Arid lands information network is this year’s winner of the Bill and Melinda Gates foundation access to learning award (ATLA).
The award recognizes the innovative efforts of public libraries or similar organizations outside the United States to connect people to information through free access to computers and the Internet.
Over the years ALIN has established 12 Maarifa / Knowledge centers across East Africa a noble initiative which enables communities in arid lands to access to computers, free internet service, free library services etc tools which enable them to access the information they need on agriculture, climate change, health and other livelihood issues
Sunday, August 21, 2011
Sunday, May 1, 2011
They say that Reading a book is like opening a little world that’s almost like a second life. An alliance between Arid lands Information Network (ALIN) and Book Aid International has opened many little worlds for the residents of Isinya, giving second lives to our library users through a donation of books. The arrival of a consignment of 8 cartons of books is a dream come true, a dream to ensure that information continues to flow to those who need it the most, those that will transform today for a better tomorrow.
Book aid international is an NGO that aims at supporting literacy by increasing community access to books by distributing them to those who need them the most. ALIN on the other hand, connects communities with information by facilitating its free access through its maarifa centers. If this isn’t a match made in heaven then you tell me what is.
The books range from children’s book, novels, books on agriculture, human rights, gender, community development, climate change, health... you name it, have added more variety to our already existing free library service. The 8 boxes couldn’t have come at a better time, just when schools have closed… now , more anxious readers continuously stream into the center ,excited children asking for story books and workbooks, secondary school goers for novels and text books, teachers and university students for reference books, nurses flocking the health section cannot get enough of our collection. I must say for a community knowledge center like ours, there is nothing as amazing as seeing such a noble effort by ALIN and Book Aid go to good use as eager readers take short notes , small bits of knowledge that could be the beginning of their transformation, after all, Life transforming ideas are said to come through books.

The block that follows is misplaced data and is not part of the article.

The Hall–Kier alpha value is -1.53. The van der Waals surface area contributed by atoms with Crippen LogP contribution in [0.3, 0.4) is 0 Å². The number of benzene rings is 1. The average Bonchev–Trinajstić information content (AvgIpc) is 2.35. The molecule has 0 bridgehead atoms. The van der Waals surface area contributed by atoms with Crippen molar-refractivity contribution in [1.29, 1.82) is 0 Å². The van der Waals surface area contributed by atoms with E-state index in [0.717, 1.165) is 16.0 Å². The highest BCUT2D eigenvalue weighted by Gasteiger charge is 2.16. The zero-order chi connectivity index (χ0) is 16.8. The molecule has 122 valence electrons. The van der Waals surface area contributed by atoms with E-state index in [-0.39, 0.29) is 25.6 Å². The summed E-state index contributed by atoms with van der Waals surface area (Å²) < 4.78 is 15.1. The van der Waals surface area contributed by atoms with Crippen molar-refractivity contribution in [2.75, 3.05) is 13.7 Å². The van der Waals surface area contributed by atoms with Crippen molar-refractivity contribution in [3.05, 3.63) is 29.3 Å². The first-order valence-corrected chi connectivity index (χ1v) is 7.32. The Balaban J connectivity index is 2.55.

Thursday, February 24, 2011
The month of April 2011 has seen new developments in Isinya key among them being the installation of three tubular biogas units by three farmers. The three farmers were trained on biogas technology and energy conservation at a one week community exchange and training program that was held in Ngurumani, Entasopia, Magadi division during the period 16th – 20th March 2011. The workshop and exchange visit involved other participants from Nguruman, Marigat and Ngarua Maarifa centres. Supported by ALIN, this biogas technology initiative is the only one of its kind in Isinya and many farmers are amazed at how cow dung can produce gas for cooking food.
Biogas is a low cost source of alternative energy especially among the rural farmers. Not only is it easy to make but the materials are either readily available or affordable.
Seeing as Isinya is predominantly a pastoralist region, cow dung,the key ingredient in the digestion process is available in many of the homesteads and this venture brings with it an opportunity to put it to good use.
The process of tubular biogas installation is a simple one which requires the following materials: Silage polythene tube, old tyre rubber straps, 2 pieces of pvc pipes, pvc T-elbows, pvc glue, a burner, an old plastic bottle, a pipe and digging tools.
THE INSTALLATION PROCESS